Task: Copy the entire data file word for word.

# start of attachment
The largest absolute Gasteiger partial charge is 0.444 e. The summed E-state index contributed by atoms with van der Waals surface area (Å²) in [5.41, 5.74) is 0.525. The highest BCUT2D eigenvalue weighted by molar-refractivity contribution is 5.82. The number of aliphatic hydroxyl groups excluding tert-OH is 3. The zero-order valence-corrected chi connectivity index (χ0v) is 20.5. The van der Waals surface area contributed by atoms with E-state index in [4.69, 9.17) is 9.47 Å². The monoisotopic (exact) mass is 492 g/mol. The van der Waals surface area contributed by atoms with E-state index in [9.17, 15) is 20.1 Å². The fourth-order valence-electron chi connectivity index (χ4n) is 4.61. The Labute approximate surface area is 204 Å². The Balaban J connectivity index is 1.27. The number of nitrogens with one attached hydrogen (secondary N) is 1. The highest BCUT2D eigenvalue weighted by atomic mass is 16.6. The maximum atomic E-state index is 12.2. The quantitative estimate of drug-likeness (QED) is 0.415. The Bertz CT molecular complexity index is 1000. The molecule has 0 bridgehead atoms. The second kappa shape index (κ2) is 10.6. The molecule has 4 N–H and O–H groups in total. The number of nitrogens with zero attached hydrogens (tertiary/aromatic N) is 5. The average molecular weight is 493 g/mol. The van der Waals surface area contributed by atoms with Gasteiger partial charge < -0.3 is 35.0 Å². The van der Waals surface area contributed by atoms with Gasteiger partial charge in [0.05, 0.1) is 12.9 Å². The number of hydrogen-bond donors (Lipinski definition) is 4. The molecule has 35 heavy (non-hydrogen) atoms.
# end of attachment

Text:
The largest absolute Gasteiger partial charge is 0.444 e. The summed E-state index contributed by atoms with van der Waals surface area (Å²) in [5.41, 5.74) is 0.525. The highest BCUT2D eigenvalue weighted by molar-refractivity contribution is 5.82. The number of aliphatic hydroxyl groups excluding tert-OH is 3. The zero-order valence-corrected chi connectivity index (χ0v) is 20.5. The van der Waals surface area contributed by atoms with E-state index in [4.69, 9.17) is 9.47 Å². The monoisotopic (exact) mass is 492 g/mol. The van der Waals surface area contributed by atoms with E-state index in [9.17, 15) is 20.1 Å². The fourth-order valence-electron chi connectivity index (χ4n) is 4.61. The Labute approximate surface area is 204 Å². The Balaban J connectivity index is 1.27. The number of nitrogens with one attached hydrogen (secondary N) is 1. The highest BCUT2D eigenvalue weighted by atomic mass is 16.6. The maximum atomic E-state index is 12.2. The quantitative estimate of drug-likeness (QED) is 0.415. The Bertz CT molecular complexity index is 1000. The molecule has 0 bridgehead atoms. The second kappa shape index (κ2) is 10.6. The molecule has 4 N–H and O–H groups in total. The number of nitrogens with zero attached hydrogens (tertiary/aromatic N) is 5. The average molecular weight is 493 g/mol. The van der Waals surface area contributed by atoms with Gasteiger partial charge < -0.3 is 35.0 Å². The van der Waals surface area contributed by atoms with Gasteiger partial charge in [0.05, 0.1) is 12.9 Å². The number of hydrogen-bond donors (Lipinski definition) is 4. The molecule has 35 heavy (non-hydrogen) atoms.